Word Menu, in either book or online form, has long been the gold standard when it comes to building themed word lists that you can trust to be well-sourced and reliable. But when I need a theme idea, I have much greater luck flipping through the pages of the Descriptionary, a cross-cultural theme listing that covers everything from weather to fashion, medicine to crime.

Searchable by topic in the front and individual words in the index, it’s never difficult to find a list I’ve used before or to zero in on a topic as needed. I ended up buying my own copy after checking out the copy from my local library at least a half-dozen times, and I’ve never regretted it.

rhyming dictionary

The Penguin Rhyming Dictionary by Rosalind Fergusson

Whether I’m cluing, looking for rhymes to support a playful theme, or playing with pronunciation for a particular bit of wordplay, The Penguin Rhyming Dictionary is my go-to resource. It’s absolutely loaded with vocabulary, organized by individual rhyming syllables and patterns (as well as near-rhymes). Just look up your word to rhyme in the back index, and then go work.

cook's essential

The Cook’s Essential Kitchen Dictionary: A Complete Culinary Resource by Jacques Rolland

This book is a tremendous resource, running the gamut from food and equipment to cooking styles and common vernacular. Not only are these definitions informative, complete with preparation instructions and suggested dishes for given ingredients, but they add little touches of culinary history to the mix, offering context and greater detail.

The book also features subsections listing varieties of apples, cheese, salt, pasta shapes, and other ingredients. Whenever I need food-related clues or theme entries, this is my first stop.

Puzzlecraft: How to Make Every Kind of Puzzle by Mike Selinker and Thomas Snyder

If you need a starter guide or just a handy resource to remind you of the essentials for any puzzle you might be rusty on, Puzzlecraft is a self-contained masterclass in puzzle creation. Covering everything from crosswords and Sudoku to logic puzzles and brain teasers, this is the perfect launchpad for any and all aspiring puzzlers and constructors.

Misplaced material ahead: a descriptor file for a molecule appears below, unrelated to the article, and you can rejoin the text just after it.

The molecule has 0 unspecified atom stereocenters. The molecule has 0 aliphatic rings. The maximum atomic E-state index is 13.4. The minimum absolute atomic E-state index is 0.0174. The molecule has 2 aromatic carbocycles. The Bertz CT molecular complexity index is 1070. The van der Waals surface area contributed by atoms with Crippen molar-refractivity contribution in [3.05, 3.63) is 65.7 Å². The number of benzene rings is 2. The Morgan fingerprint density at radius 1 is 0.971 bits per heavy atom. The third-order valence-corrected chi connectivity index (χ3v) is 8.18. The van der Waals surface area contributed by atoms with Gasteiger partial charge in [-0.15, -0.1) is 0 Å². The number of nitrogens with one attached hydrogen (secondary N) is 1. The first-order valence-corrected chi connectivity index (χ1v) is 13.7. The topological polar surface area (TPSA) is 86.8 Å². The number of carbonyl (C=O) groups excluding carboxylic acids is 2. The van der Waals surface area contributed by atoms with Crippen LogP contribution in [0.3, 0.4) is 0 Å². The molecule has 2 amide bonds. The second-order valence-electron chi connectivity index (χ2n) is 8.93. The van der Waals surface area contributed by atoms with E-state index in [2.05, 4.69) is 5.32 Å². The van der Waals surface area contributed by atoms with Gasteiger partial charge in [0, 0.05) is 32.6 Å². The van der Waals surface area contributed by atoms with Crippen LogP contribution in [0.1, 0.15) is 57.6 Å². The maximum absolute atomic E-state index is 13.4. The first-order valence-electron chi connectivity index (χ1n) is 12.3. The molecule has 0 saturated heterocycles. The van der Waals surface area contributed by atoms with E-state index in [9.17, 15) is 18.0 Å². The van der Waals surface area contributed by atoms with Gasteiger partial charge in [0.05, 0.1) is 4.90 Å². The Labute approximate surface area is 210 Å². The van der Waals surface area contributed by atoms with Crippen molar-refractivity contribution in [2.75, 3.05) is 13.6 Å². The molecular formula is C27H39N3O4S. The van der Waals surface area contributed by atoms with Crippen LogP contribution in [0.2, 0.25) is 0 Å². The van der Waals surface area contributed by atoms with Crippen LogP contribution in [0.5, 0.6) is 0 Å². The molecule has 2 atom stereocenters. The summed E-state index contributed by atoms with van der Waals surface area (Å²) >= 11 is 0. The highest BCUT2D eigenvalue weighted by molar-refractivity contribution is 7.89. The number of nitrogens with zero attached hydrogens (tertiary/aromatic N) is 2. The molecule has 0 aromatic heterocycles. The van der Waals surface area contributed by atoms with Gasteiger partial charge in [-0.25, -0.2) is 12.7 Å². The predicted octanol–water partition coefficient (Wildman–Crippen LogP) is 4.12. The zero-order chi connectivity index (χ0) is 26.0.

Snyder and Selinker break down the fundamentals of dozens of different puzzles, explaining how they work and what pitfalls to avoid when creating your own. Constructing an unfamiliar puzzle for the first time can be overwhelming, and this book can help get you going.

dictionaries

I’m a sucker for weird words and colorful vocabulary, so I thoroughly enjoy constructing any unthemed puzzle that allows me to play with language. And there’s any number of niche dictionaries out there to bolster your puzzle lexicon and spruce up any word list.

Here’s a list of some of my favorites:

  • Mrs. Byrne’s Dictionary of Unusual, Obscure, and Preposterous Words by Josefa Heifetz Byrne
  • Murfles and Wink-a-peeps: Funny Old Words for Kids by Susan Kelz Sperling
  • The Endangered English Dictionary by David Grambs
  • The Word Museum: The Most Remarkable English Words Ever Forgotten by Jeffrey Kacirk
  • Informal English: Puncture Ladies, Egg Harbors, Mississippi Marbles, and Other Curious Words and Phrases of North America by Jeffrey Kacirk
  • The Great Panjandrum (and 2,699 Other Rare, Useful, and Delightful Words and Expressions) by J.N. Hook
  • Stone the Crows: Oxford Dictionary of Modern Slang by John Ayto and John Simpson
  • I Love It When You Talk Retro: Hoochie Coochie, Double Whammy, Drop a Dime, and the Forgotten Origins of American Speech by Ralph Keyes
  • The Meaning of Tingo and Other Extraordinary Words from Around the World by Adam Jacot de Boinod
  • That’s Amore!: The Language of Love for Lovers of Language by Erin McKean
  • Much Ado About English: Up and Down the Bizarre Byways of a Fascinating Language by Richard Watson Todd
  • America in So Many Words: Words That Have Shaped America by David K. Barnhart and Allan A. Metcalf
  • The Highly Selective Dictionary of Golden Adjectives for the Extraordinarily Literate by Eugene Ehrlich
  • Word Catcher: An Odyssey Into the World of Weird and Wonderful Words by Phil Cousineau

(And, although this book isn’t a dictionary, it includes some terrific vocabulary along the way, so it’s worth checking out: Reading the OED: One Man, One Year, 21,730 Pages by Ammon Shea.)


Hopefully these resources can aid you in your puzzling endeavors as they’ve assisted me many times over. Are there any offline resources I’ve missed? Let me know in the comments section below! I’d love to hear from you.